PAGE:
Earlier this week the Biden administration once again made protectionism official U.S. trade policy in issuing the Executive Order on Ensuring the Future Is Made in All of America by All of America’s Workers.

Of course this is not new. Whether Republicans or Democrats occupy the White House, protectionism remains good politics as it has since the first Buy American policy came to be in the 1930s. Of course, history shows clearly that this very protectionism exacerbated the negative effects of the Great Depression. But as the saying goes, those who do not learn from history are doomed to repeat it. So here we are.

And this is precisely the case with protectionism. To be sure, it’s bad for businesses and bad for consumers. But when a politician stands up and says they will take care of their own workers first, it is a potent tonic for the masses and history has shown time and again that it works.

Everyone knew this was coming. For months the Biden administration has pledged to toughen up existing Buy American provisions.  The newly issued Executive Order states the U.S. government will “maximize the use of goods, products, and materials produced in, and services offered in, the United States.”

It will also force private sector businesses to “Buy American” if they want to tap into federal funding.  And with a high-spending, prime-the-pumps, break-the-bank administration in charge, businesses are likely to fall in line.

The implications have the potential to be significant. After all, the U.S. federal government is a buying behemoth. A White House communiqué issued alongside the Executive Order points out that federal contracting alone is worth nearly $600 billion annually.

Forcing every single department and government agency to buy American will be a windfall for the lucky domestic recipients and downright ruinous for the unlucky foreign providers.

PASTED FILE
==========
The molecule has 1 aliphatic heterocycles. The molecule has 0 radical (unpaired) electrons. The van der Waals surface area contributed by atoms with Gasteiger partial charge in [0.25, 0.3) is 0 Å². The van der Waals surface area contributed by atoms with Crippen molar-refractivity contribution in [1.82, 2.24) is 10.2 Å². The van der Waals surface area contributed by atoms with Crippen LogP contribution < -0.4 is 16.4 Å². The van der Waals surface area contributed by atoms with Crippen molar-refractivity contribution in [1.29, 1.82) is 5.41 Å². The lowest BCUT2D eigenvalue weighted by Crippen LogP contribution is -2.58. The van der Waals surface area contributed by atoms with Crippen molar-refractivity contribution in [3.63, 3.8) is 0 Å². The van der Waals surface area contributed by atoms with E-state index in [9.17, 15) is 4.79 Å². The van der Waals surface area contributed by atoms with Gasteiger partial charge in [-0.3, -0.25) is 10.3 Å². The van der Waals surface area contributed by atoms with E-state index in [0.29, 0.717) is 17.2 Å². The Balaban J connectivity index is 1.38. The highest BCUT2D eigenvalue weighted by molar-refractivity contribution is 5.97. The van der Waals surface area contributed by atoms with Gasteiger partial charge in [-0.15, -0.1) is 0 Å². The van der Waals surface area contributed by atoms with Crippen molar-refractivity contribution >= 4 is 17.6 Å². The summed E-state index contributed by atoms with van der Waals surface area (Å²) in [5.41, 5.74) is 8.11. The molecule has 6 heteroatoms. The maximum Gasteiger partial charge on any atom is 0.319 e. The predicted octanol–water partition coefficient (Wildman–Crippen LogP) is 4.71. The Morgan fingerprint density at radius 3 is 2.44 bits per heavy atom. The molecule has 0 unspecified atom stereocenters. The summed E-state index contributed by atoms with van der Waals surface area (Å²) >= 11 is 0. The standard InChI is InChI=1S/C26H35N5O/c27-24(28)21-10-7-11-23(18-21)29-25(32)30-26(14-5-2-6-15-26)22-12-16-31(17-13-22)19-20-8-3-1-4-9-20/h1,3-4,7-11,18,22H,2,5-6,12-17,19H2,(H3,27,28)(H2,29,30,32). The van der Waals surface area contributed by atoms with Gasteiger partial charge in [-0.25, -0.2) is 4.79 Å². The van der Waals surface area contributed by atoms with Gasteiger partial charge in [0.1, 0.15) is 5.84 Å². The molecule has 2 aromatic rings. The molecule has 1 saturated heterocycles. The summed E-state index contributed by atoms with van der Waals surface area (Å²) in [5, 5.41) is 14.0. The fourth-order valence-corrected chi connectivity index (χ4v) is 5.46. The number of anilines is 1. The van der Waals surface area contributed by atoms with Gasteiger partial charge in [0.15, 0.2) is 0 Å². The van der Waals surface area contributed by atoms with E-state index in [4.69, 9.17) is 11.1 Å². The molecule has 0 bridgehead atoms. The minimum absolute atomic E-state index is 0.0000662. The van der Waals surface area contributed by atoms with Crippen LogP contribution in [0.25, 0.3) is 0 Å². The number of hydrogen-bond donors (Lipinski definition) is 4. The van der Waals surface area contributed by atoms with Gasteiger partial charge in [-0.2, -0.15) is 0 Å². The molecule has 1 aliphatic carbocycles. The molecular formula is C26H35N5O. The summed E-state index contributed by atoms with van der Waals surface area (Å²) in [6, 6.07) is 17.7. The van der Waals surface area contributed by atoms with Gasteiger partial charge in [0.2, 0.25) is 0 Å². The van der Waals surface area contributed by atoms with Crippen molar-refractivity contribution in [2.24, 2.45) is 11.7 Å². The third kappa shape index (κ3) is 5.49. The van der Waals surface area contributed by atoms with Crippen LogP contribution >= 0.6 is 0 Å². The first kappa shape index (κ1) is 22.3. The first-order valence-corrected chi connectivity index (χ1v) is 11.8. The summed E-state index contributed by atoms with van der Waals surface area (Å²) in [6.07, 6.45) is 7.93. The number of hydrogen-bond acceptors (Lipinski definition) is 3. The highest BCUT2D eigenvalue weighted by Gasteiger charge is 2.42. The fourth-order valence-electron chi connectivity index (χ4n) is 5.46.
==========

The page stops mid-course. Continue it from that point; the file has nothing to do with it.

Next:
The Canadian Chamber of Commerce was quick to criticize the policy calling it “another unhelpful step to make it more difficult for Canadian businesses to secure contracts in the U.S.”

Ironically, in the recent NAFTA modernization talks, the U.S. pushed for greater access to Canadian and Mexican government procurement markets.

But if Buy American is questionable policy for free trading purists and those with contracts at stake, the threat of COVID-19 vaccine protectionism is truly next level.

And what is where the week has ended as Europe is committed to imposing export controls on vaccines due to shortages and manufacturing capacity challenges.

The export controls will require vaccine manufacturers to obtain permission before supplying doses to non-EU countries.

Like Buy American provisions, exemptions may be granted, however, we don’t yet know all the details.

One thing is for sure: This week protectionism went from bad to downright ugly.

The ‘Jab in Arms’ race is on.

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